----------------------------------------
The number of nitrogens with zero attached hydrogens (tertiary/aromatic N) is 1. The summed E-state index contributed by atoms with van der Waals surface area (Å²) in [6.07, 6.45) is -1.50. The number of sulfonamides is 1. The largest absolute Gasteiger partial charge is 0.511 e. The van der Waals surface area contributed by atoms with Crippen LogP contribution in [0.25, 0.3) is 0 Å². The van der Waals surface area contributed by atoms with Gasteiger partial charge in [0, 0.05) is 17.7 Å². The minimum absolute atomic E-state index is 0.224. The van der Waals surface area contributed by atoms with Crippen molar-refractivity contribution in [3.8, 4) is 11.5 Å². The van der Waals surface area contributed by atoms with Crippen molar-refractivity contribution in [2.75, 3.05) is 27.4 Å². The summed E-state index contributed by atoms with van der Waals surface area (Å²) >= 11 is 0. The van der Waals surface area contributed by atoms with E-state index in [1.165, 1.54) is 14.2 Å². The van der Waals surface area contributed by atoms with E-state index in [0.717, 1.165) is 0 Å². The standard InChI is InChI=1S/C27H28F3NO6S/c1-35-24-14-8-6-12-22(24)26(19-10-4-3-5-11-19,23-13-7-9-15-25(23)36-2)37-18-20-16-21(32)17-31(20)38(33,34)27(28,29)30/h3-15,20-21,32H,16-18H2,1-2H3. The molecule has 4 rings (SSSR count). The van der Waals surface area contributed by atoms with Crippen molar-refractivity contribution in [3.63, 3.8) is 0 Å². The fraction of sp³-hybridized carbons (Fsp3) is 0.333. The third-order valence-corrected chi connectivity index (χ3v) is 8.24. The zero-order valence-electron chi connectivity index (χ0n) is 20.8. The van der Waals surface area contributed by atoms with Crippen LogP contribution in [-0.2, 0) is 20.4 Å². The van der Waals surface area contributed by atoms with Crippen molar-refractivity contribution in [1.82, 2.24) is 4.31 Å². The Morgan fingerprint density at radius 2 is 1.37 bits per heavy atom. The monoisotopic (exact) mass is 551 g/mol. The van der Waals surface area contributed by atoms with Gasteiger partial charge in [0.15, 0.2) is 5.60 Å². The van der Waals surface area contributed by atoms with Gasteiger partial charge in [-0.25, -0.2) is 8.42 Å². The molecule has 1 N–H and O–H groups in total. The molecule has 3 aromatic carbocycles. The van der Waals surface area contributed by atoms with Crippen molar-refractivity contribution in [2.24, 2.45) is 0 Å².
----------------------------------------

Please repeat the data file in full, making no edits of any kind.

The number of nitrogens with zero attached hydrogens (tertiary/aromatic N) is 1. The summed E-state index contributed by atoms with van der Waals surface area (Å²) in [6.07, 6.45) is -1.50. The number of sulfonamides is 1. The largest absolute Gasteiger partial charge is 0.511 e. The van der Waals surface area contributed by atoms with Crippen LogP contribution in [0.25, 0.3) is 0 Å². The van der Waals surface area contributed by atoms with Gasteiger partial charge in [0, 0.05) is 17.7 Å². The minimum absolute atomic E-state index is 0.224. The van der Waals surface area contributed by atoms with Crippen molar-refractivity contribution in [3.8, 4) is 11.5 Å². The van der Waals surface area contributed by atoms with Crippen molar-refractivity contribution in [2.75, 3.05) is 27.4 Å². The summed E-state index contributed by atoms with van der Waals surface area (Å²) >= 11 is 0. The van der Waals surface area contributed by atoms with E-state index in [1.165, 1.54) is 14.2 Å². The van der Waals surface area contributed by atoms with E-state index in [0.717, 1.165) is 0 Å². The standard InChI is InChI=1S/C27H28F3NO6S/c1-35-24-14-8-6-12-22(24)26(19-10-4-3-5-11-19,23-13-7-9-15-25(23)36-2)37-18-20-16-21(32)17-31(20)38(33,34)27(28,29)30/h3-15,20-21,32H,16-18H2,1-2H3. The molecule has 4 rings (SSSR count). The van der Waals surface area contributed by atoms with Crippen molar-refractivity contribution in [3.63, 3.8) is 0 Å². The fraction of sp³-hybridized carbons (Fsp3) is 0.333. The third-order valence-corrected chi connectivity index (χ3v) is 8.24. The zero-order valence-electron chi connectivity index (χ0n) is 20.8. The van der Waals surface area contributed by atoms with Crippen LogP contribution in [-0.2, 0) is 20.4 Å². The van der Waals surface area contributed by atoms with Crippen molar-refractivity contribution in [1.82, 2.24) is 4.31 Å². The Morgan fingerprint density at radius 2 is 1.37 bits per heavy atom. The monoisotopic (exact) mass is 551 g/mol. The van der Waals surface area contributed by atoms with Gasteiger partial charge in [0.15, 0.2) is 5.60 Å². The van der Waals surface area contributed by atoms with Gasteiger partial charge in [-0.25, -0.2) is 8.42 Å². The molecule has 1 N–H and O–H groups in total. The molecule has 3 aromatic carbocycles. The van der Waals surface area contributed by atoms with Crippen molar-refractivity contribution in [2.24, 2.45) is 0 Å².